• 1 1/2 C Anna's Ginger Thins crumbs (1 pack)
  • 1 1/2 Tb sugar
  • ¼ tsp salt
  • 6 Tb unsalted butter, melted


  • 1 14-oz can condensed milk
  • 1/3 C bottled key lime juice
  • 3 large egg yolks
  • 1 1/2 Tb sugar
  • 3 Tb fresh lemon juice
  • ¼ tsp salt

Panko Crumb Topping:

  • 1/2 C panko crumbs
  • 1/8 C sugar
  • 2 Tb butter
  • Zest of 1/2 lime

Whipped Cream:

  • 1.5 cups chilled whipping cream
  • 3 Tb powdered sugar
  • 1 tsp vanilla extract


For Crust:

  1. Preheat oven to 350.
  2. Mix crumbs, sugar, salt.
  3. Add butter, stir. Press into 9 in. glass pie dish.
  4. Bake 5 min. Cool.

For Filling:

  1. Preheat oven to 275.
  2. Whisk all filling ingredients in large bowl until smooth. Pour into cooled crust.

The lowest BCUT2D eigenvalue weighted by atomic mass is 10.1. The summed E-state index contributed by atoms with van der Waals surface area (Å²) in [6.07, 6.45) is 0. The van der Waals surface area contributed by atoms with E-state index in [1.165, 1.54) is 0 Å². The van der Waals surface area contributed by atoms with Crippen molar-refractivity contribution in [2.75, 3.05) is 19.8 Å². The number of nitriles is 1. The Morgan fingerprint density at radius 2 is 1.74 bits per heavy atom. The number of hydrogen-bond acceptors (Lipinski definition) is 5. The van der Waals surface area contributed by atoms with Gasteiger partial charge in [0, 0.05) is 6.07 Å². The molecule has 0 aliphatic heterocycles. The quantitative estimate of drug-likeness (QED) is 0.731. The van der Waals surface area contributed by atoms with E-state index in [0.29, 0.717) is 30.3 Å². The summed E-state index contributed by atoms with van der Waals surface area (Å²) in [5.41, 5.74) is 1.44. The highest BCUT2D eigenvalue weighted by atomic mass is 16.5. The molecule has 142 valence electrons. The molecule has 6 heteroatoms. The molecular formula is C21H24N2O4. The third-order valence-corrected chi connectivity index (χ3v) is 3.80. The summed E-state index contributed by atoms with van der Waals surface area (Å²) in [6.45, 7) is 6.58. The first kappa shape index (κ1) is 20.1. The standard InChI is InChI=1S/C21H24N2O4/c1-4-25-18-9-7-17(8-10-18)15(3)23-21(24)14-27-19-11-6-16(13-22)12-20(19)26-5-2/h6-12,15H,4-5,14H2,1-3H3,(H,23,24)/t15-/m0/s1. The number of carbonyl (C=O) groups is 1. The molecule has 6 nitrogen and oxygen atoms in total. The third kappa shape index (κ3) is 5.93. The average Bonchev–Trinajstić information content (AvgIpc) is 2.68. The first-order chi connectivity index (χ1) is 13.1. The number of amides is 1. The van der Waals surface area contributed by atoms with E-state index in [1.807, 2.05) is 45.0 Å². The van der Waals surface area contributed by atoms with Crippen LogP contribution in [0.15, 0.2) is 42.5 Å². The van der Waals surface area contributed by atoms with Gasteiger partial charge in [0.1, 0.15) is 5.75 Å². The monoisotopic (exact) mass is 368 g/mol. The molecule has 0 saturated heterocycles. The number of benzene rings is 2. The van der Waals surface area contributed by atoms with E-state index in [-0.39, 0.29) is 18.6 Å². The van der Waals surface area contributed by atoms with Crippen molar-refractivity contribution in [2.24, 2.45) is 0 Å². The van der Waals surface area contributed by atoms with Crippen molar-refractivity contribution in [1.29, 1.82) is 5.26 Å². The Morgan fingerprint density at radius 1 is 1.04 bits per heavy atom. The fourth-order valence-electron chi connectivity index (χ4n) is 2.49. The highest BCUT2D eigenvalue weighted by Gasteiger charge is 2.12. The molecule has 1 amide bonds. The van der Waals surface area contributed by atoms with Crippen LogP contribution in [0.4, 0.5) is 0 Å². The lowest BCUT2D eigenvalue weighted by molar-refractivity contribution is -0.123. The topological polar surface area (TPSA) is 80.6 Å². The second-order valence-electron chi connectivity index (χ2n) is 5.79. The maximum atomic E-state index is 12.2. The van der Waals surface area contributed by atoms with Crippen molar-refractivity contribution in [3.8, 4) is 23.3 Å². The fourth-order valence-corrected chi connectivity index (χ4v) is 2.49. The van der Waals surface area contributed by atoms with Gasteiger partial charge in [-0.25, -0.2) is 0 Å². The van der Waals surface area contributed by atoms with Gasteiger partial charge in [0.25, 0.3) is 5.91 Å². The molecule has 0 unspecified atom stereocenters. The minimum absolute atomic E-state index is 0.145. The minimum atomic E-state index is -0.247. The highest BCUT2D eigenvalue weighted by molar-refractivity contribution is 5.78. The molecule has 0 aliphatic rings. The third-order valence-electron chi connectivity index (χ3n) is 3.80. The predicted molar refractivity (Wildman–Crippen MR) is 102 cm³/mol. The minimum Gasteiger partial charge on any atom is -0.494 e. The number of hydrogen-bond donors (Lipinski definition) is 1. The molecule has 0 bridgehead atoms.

3. Bake 10 min until center is partly set.
  4. Remove pie, turn temp up to 350.
  5. Sprinkle crumb topping over pie.
  6. Put back in oven and bake 25 more min.
  7. Let it cool, then stick in the refrigerator overnight, or a few hours if you can't wait.

For Whipped Cream:

With a mixer, beat all ingredients until it resembles whipped cream. Steal a few spoonfuls of it, then serve on pie.

Ninja training involves acts of self-deprivation